Taking a quick hiatus from The Science Trip Chronicles to talk about Knocked Up, one of the best movies I've seen this year. Jago and I went to see this about two weeks ago, and it was one of the worst movie audiences I've ever experienced. We were at the back of the theater, and there were people talking on all three sides of us! I had to turn to the people beside me and berate them after tolerating 20 minutes of commentary. Seriously: when I have kids, I will likely have many parenting failures. But by god, they will know well enough not to talk in a movie theater. And the rest of the experience wasn't great either: it took a LONG time for them to remember to turn of the lights, and the sound was terrible for the whole movie. Luckily, Knocked Up was a great movie that we both enjoyed a lot. The first question I asked Jago after we saw Knocked Up was “Did you like it as much as The 40-Year-Old Virgin?” He wasn’t sure, and neither was I. In hindsight, it’s not a fair question. While they might appear similar on the surface, I appreciate them more for their differences.
Knocked Up is the story of go-nowhere slacker Ben Stone (Seth Rogen) and upcoming entertainment reporter Alison Scott (Katherine Heigl). Celebrating a promotion at work, Alison goes out and has a drunken hookup with Ben; in the morning, after an awkward re-meeting, they go their separate ways. Until eight weeks later, when Alison tells Ben she’s pregnant. The rest of the movie deals with their uneasy relationship, Alison’s struggle with her impending motherhood, and Ben’s arrested development. The movie is full of great supporting characters, many of whom are played by alumni of previous Apatow projects (Virgin, Undeclared, and Freaks & Geeks). In fact, the actors who play Ben's group of friends have all worked with Apatow before.*
By showing both sides of the situation, Apatow takes a big risk: he’s definitely more adept at crafting the guys’ stories than the ladies’. As good as the scenes with Alison and her sister Debbie (Leslie Mann), I felt as though some of their plot threads were left dangling or underdeveloped. The scenes with the guys are where you get most of the humour: Ben’s group of friends are hysterical, and the scenes where Seth Rogen gets to act with Paul Rudd (as Debbie’s husband Pete) are among the best in the movie.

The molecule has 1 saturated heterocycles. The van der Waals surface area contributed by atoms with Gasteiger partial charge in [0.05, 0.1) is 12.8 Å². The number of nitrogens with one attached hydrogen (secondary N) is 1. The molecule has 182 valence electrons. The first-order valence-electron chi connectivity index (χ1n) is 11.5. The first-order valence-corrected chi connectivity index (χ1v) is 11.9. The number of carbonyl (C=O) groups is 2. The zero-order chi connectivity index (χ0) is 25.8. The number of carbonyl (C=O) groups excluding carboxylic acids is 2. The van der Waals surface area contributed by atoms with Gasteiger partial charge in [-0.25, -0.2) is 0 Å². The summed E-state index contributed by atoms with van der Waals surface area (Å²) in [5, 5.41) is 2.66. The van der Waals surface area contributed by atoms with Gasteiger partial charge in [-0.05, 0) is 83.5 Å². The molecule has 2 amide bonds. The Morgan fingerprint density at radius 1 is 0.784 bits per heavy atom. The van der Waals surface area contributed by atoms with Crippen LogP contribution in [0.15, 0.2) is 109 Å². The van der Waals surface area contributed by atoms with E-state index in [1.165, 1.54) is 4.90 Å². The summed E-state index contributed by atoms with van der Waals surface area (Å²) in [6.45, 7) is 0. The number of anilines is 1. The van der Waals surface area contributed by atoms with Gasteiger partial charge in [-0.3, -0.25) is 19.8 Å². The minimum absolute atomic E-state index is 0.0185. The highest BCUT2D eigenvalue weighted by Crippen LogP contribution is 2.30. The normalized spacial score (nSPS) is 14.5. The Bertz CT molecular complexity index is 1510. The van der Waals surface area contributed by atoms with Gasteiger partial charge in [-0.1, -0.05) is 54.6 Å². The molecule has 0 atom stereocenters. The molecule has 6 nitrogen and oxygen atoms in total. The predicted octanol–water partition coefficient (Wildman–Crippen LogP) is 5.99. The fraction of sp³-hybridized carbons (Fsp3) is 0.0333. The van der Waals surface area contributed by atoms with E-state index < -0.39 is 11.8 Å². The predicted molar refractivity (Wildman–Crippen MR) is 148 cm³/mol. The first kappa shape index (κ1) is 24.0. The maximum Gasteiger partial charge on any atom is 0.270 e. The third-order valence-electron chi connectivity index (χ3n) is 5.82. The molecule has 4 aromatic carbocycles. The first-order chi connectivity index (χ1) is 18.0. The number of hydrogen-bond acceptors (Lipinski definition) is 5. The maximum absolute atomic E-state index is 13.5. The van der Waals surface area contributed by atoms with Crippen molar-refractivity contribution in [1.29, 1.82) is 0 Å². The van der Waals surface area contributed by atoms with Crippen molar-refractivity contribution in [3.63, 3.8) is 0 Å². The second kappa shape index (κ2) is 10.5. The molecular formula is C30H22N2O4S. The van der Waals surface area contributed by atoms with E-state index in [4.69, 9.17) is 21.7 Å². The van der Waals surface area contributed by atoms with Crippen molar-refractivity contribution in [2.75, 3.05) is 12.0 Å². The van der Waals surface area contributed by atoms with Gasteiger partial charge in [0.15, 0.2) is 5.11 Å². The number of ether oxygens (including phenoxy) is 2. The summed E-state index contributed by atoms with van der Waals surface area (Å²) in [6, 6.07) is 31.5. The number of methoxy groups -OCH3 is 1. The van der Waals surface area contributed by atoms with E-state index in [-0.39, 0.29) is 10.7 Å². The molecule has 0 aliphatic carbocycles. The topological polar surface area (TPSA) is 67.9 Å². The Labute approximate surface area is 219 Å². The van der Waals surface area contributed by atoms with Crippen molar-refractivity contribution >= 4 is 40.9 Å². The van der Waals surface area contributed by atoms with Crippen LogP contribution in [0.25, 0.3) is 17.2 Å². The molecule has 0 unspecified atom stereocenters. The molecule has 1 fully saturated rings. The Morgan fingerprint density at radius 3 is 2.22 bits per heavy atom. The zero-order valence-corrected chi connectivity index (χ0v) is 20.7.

And as mis-matched as they might first appear, Rogen and Heigl have a great deal of chemistry. I almost believed that a girl that pretty would date a guy that…plain. (This is where I go on a slight tangent: if you don’t care about my theories of the movie, skip to the next paragraph.) Some people have a hard time imagining the situation: after all, that kind of “beauty disparity” is pretty rare. Even Ben admits it in the movie: “Wow, you’re a lot prettier than I am.” I’ve had a few people tell me that it’s just another example of the double standard: in Hollywood (and society) women are valued only for their looks, while men can be attractive for charm or wit or sense of humour. While that’s certainly one way to look at it, I have another. Apatow’s work is centered mainly on nerdy guys, like I imagine he was at one point, and like I am still. When a nerdy guy gets a girlfriend, even if she’s just slightly prettier than he is, he can’t believe it. When they're obviously prettier than he is, it's mind-boggling to us. I know; I deal with it every day. Apatow’s trying to show the audience how us geeks feel when a pretty girl pays us attention, but because it’s Hollywood, you have to get an absolutely stunning woman to really get that across. It’s still kind of a double-standard, and you could argue with me about it, but that’s how I took it. Anyhow, back to the rest of the review.
Knocked Up is definitely a comedy, but there are moments of real conflict and pain. Compared to Virgin, which is silly fun most of the way through, Knocked Up has a lot of heartbreaking moments, where I thought to myself, “Okay, we’re not in a comedy right now.” Far from being a weakness, this is one of the film’s big strengths: Apatow’s always the best when his humour is tinged with pathos (see the previously mentioned Freaks & Geeks). The scene with Rudd and Rogen in their Vegas hotel room is the best in the movie: hilarious and real.
The movie wraps up a little too neatly, but it’s a Hollywood comedy, so you can’t really fault them for it, and even someone as jaded as me appreciated the happy ending. I think the biggest problem Knocked Up could run into is that people go in expecting another laugh riot like The 40-Year-Old Virgin, as I did. Afterwards, though, I appreciated it for what it was, and think it stands tall on its own merits.
* - One geek point apiece if you can tell me, without using IMDB, where each of the actors comes from. That's four geek points total for grabs!